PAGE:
Gliomas can be cancerous (malignant) or noncancerous (benign) tumors. Although the true origin of gliomas remains elusive, it is currently believed that these tumors originate from the supporting cells (glial cells) in the brain itself. Glial cells support neurons with nutrients and oxygen. Several different types of gliomas exist, including astrocytomas, ependymomas, glioblastomas, oligoastrocytomas and oligodendrogliomas.
Glioma treatment is dependent on a few important variables, including a patient’s age, tumor grade (benign versus malignant), tumor size and location, to name a few. Surgery is often the initial treatment, followed by a combination of radiation, radiosurgery (such as Gamma Knife treatment) and/or chemotherapy, depending on the diagnosis.
There are no rules when it comes to gliomas, so identifying people at an increased risk of developing a glioma has been difficult. One observation that seems to be constant is that as a person ages, the risk of developing a glioma increases. Benign gliomas tend to occur in younger patients.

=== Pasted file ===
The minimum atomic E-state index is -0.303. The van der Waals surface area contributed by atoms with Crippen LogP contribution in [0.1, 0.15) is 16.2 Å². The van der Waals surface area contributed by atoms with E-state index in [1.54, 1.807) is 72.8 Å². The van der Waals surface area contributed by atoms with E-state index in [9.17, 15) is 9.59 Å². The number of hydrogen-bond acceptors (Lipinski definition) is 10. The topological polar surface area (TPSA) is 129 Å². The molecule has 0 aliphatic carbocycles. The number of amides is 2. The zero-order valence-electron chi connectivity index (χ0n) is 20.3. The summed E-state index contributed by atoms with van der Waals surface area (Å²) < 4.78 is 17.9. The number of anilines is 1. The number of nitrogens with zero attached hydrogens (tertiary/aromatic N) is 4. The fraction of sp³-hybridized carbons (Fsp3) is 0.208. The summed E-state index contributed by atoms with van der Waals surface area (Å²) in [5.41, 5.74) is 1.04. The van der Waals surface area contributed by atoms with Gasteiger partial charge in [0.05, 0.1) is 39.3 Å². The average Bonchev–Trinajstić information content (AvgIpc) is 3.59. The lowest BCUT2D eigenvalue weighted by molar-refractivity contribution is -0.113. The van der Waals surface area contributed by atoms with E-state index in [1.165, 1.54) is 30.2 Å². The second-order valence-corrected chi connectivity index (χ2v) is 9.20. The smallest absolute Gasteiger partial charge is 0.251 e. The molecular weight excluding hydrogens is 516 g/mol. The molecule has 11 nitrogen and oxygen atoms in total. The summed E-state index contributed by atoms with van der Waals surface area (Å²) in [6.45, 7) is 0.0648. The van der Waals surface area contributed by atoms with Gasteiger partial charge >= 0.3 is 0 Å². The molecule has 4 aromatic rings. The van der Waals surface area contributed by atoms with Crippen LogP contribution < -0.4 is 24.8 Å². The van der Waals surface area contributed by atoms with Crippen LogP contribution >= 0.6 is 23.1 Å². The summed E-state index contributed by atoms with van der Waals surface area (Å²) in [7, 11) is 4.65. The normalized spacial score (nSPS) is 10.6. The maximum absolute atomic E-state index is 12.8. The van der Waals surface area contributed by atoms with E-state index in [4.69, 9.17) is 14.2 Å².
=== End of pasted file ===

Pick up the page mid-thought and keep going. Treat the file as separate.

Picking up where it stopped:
Symptoms depend on the tumor type and what part of the brain it affects. However, people with gliomas may experience:
A focused neurological examination will often detect a problem that leads a physician to order either a computed tomography (CT) scan or a magnetic resonance imaging (MRI) scan. One of these two tests is often enough to indicate that a patient has a glioma. In general, an MRI scan with and without intravenous contrast dye is the best imaging modality for detecting glioma. The gold standard in glioma diagnosis requires, at a minimum, a biopsy of the lesion in question. Unfortunately, a less invasive test does not exist to make a definitive diagnosis of a glioma.
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